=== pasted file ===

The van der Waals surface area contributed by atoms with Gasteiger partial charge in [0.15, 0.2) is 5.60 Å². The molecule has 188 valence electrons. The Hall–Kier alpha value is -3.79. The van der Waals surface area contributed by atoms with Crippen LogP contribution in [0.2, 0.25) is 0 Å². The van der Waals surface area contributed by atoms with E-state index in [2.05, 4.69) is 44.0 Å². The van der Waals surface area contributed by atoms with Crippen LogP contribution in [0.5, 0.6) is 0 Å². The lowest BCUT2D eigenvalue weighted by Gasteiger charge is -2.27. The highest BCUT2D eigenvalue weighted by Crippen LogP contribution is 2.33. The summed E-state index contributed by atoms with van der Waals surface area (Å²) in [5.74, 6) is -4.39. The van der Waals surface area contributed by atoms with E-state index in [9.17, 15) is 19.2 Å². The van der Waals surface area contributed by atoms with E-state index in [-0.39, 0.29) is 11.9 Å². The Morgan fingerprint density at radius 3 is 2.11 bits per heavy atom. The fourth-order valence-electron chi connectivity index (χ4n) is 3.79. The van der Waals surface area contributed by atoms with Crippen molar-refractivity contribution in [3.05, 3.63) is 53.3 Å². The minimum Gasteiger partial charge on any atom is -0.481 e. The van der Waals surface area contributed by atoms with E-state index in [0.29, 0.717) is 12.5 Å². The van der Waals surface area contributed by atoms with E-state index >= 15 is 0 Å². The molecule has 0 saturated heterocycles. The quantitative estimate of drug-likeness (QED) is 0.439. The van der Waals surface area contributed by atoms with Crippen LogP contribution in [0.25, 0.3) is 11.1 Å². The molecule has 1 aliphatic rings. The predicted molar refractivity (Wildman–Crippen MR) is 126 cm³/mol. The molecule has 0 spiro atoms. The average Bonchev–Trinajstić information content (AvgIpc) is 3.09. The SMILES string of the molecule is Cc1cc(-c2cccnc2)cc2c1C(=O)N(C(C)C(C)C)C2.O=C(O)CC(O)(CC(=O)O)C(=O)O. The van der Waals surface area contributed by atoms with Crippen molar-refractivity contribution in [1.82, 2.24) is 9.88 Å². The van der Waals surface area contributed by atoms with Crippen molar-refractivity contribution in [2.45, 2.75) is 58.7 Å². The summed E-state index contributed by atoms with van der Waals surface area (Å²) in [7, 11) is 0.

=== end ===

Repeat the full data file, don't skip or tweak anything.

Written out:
The van der Waals surface area contributed by atoms with Gasteiger partial charge in [0.15, 0.2) is 5.60 Å². The molecule has 188 valence electrons. The Hall–Kier alpha value is -3.79. The van der Waals surface area contributed by atoms with Crippen LogP contribution in [0.2, 0.25) is 0 Å². The van der Waals surface area contributed by atoms with E-state index in [2.05, 4.69) is 44.0 Å². The van der Waals surface area contributed by atoms with Crippen LogP contribution in [0.5, 0.6) is 0 Å². The lowest BCUT2D eigenvalue weighted by Gasteiger charge is -2.27. The highest BCUT2D eigenvalue weighted by Crippen LogP contribution is 2.33. The summed E-state index contributed by atoms with van der Waals surface area (Å²) in [5.74, 6) is -4.39. The van der Waals surface area contributed by atoms with E-state index in [9.17, 15) is 19.2 Å². The van der Waals surface area contributed by atoms with E-state index in [-0.39, 0.29) is 11.9 Å². The Morgan fingerprint density at radius 3 is 2.11 bits per heavy atom. The fourth-order valence-electron chi connectivity index (χ4n) is 3.79. The van der Waals surface area contributed by atoms with Crippen molar-refractivity contribution in [3.05, 3.63) is 53.3 Å². The minimum Gasteiger partial charge on any atom is -0.481 e. The van der Waals surface area contributed by atoms with E-state index in [0.29, 0.717) is 12.5 Å². The van der Waals surface area contributed by atoms with E-state index >= 15 is 0 Å². The molecule has 0 saturated heterocycles. The quantitative estimate of drug-likeness (QED) is 0.439. The van der Waals surface area contributed by atoms with Crippen LogP contribution in [0.25, 0.3) is 11.1 Å². The molecule has 1 aliphatic rings. The predicted molar refractivity (Wildman–Crippen MR) is 126 cm³/mol. The molecule has 0 spiro atoms. The average Bonchev–Trinajstić information content (AvgIpc) is 3.09. The SMILES string of the molecule is Cc1cc(-c2cccnc2)cc2c1C(=O)N(C(C)C(C)C)C2.O=C(O)CC(O)(CC(=O)O)C(=O)O. The van der Waals surface area contributed by atoms with Crippen molar-refractivity contribution in [1.82, 2.24) is 9.88 Å². The van der Waals surface area contributed by atoms with Crippen molar-refractivity contribution in [2.45, 2.75) is 58.7 Å². The summed E-state index contributed by atoms with van der Waals surface area (Å²) in [7, 11) is 0.